Last week I conducted an investigation into how 20 top UK retailers handle social customer service. It was a fascinating insight into the world of Twitter customer care and revealed just how a consumer’s experience can vary from brand to brand.

This week I’m turning my attention to retail banking. 

Earlier today I interviewed First Direct’s senior communications manager Amanda Brown and learnt some best practice tips as well as guidance on what to expect from aiming a Twitter enquiry towards a bank.

Will I experience the same level of personality as I did with non-banking retail brands? Will I have to be taken to a more secure channel? Will the banking industry just be too busy to answer my question?

Let’s find out…

Quick, helpful and personal

Which of the banks responded within 15 minutes, answered my query satisfactorily and added a personal touch?

HSBC – 3 minutes

TSB – 4 minutes

Nationwide – 5 minutes 

Really quick response, although if I’m being really picky it’s not as personable as the other examples here.

M&S Bank - 5 minutes

M&S answered me promptly and asked me what type of account I was referring to, as I had forgotten the information in the original tweet. 

Virgin Money – 9 minutes

First Direct – 12 minutes

NatWest – 12 minutes

Co-operative Bank – 16 minutes

I’m including Co-operative here because it was only one minute over my own benchmark and it was helpful and friendly enough.

Under an hour and spookily similar

These all came in under an hour, which is about the maximum time that I would consider good customer service on Twitter. Do you notice something familiar between these tweets?

Halifax – 41 minutes

Lloyds – 44 minutes

Bank of Scotland – 44 minutes

All roughly sent the same time. All written in the same format. Two of them written by ‘LB’. Is it possible Halifax, Lloyds Bank and Bank of Scotland are using the same customer service team?

Bottom of the league

Here’s a round-up of the banks that could do better.

Barclays – 1 hour and 2 minutes

Just slipped over the one hour window, but full marks for personalisation and helpfulness nonetheless.

Citi – 1 hour 24 minutes

I love the enthusiasm here, but unfortunately it looks like Citi doesn’t operate a Twitter customer help channel for UK customers and therefore I have to call a helpline.

Santander – 5 minutes

One of the quickest here, but with other banks being able to offer me this information this tweet seemed fairly unhelpful. Perhaps if Santander had thought to @mention NatWest itself then this would’ve been better?

Tesco Bank – 36 minutes (and then some)

Tesco did great in telling me that it has acknowledged my tweet and is looking into it. Without realising it, I had used a specific Tesco Bank 'news' Twitter handle. I was told that somebody from the main account would come to my aid, however as I write this four hours later I have still to hear back.

Sainsbury's Bank

Sainsbury’s Bank seems to be the only UK retail bank that doesn’t operate a customer service channel on Twitter. There is an account for Sainsbury’s Bank but it acts purely for providing press releases and news for journalists.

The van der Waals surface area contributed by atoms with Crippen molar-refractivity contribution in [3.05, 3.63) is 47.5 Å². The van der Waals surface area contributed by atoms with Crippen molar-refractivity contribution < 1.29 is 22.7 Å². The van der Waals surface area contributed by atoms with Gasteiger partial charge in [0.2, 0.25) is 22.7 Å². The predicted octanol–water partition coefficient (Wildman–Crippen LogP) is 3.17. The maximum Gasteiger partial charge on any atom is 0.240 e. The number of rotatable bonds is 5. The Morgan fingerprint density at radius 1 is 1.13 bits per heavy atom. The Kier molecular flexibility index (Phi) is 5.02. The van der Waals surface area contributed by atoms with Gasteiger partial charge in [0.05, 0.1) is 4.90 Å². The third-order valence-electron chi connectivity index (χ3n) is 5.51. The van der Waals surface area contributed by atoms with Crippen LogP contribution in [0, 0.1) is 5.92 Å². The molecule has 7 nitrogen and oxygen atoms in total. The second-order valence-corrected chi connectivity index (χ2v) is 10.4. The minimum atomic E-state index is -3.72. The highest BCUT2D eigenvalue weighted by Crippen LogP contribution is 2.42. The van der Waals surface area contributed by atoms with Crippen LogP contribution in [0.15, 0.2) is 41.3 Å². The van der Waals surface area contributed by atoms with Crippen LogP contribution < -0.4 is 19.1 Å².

Any customer enquiry is met with this response…

Statistics

Which banks operate a separate customer service channel from the main Twitter account?

86% (14 out of 16) banks operate a specific customer service channel. Sainsbury’s doesn’t and all of Tesco’s enquiries are done through the main Tesco Twitter account. Although I’ve yet to see a result from this.

Which of these banks publish their opening hours in their profiles?

75% (12 out of 16) publish their opening hours. M%S Bank, Virgin Money and Tesco could all do with making this small change to their profile descriptions.

Which of these banks state that you may be required to use a more secure channel to complete an enquiry?

19% (3 out of 16) state that users may need to adopt a different channel, congratulations to HSBC, M&S Bank and First Direct for being in the minority. Many of the banks however do state that you should never tweet your bank details to them.

What have we learnt?

The most encouraging stat to come out of this entire exercise is that 100% of all the banks I contacted responded within 90 minutes and half of those were under 15 minutes.

The retail banking industry seems to be leading the way with social customer service. Only a handful need to make small changes to their profiles and perhaps one or two could have a touch more personality. 

However for the most part it’s incredibly encouraging to see such great commitment to customer service from one of the more serious sectors on one of the newest platforms.

To learn more about social and all things digital come to our Festival of Marketing event in November. A two day celebration of the modern marketing industry, featuring speakers from brands including LEGO, Tesco, Barclays, FT.com and more.

Christopher Ratcliff

Published 29 September, 2014 by Christopher Ratcliff

Christopher Ratcliff is the editor of Methods Unsound. He was the Deputy Editor of Econsultancy. You can follow him on Twitter or connect via Google+ and LinkedIn

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Comments (2)

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youno

good twitter stuff

almost 3 years ago

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Rob Lewis

Interesting research. As Halifax, Lloyds and Bank of Scotland are all part of Lloyds Banking Group, it wouldn't be too much of a surprise to find out they're looked after by a single social media team.

almost 3 years ago

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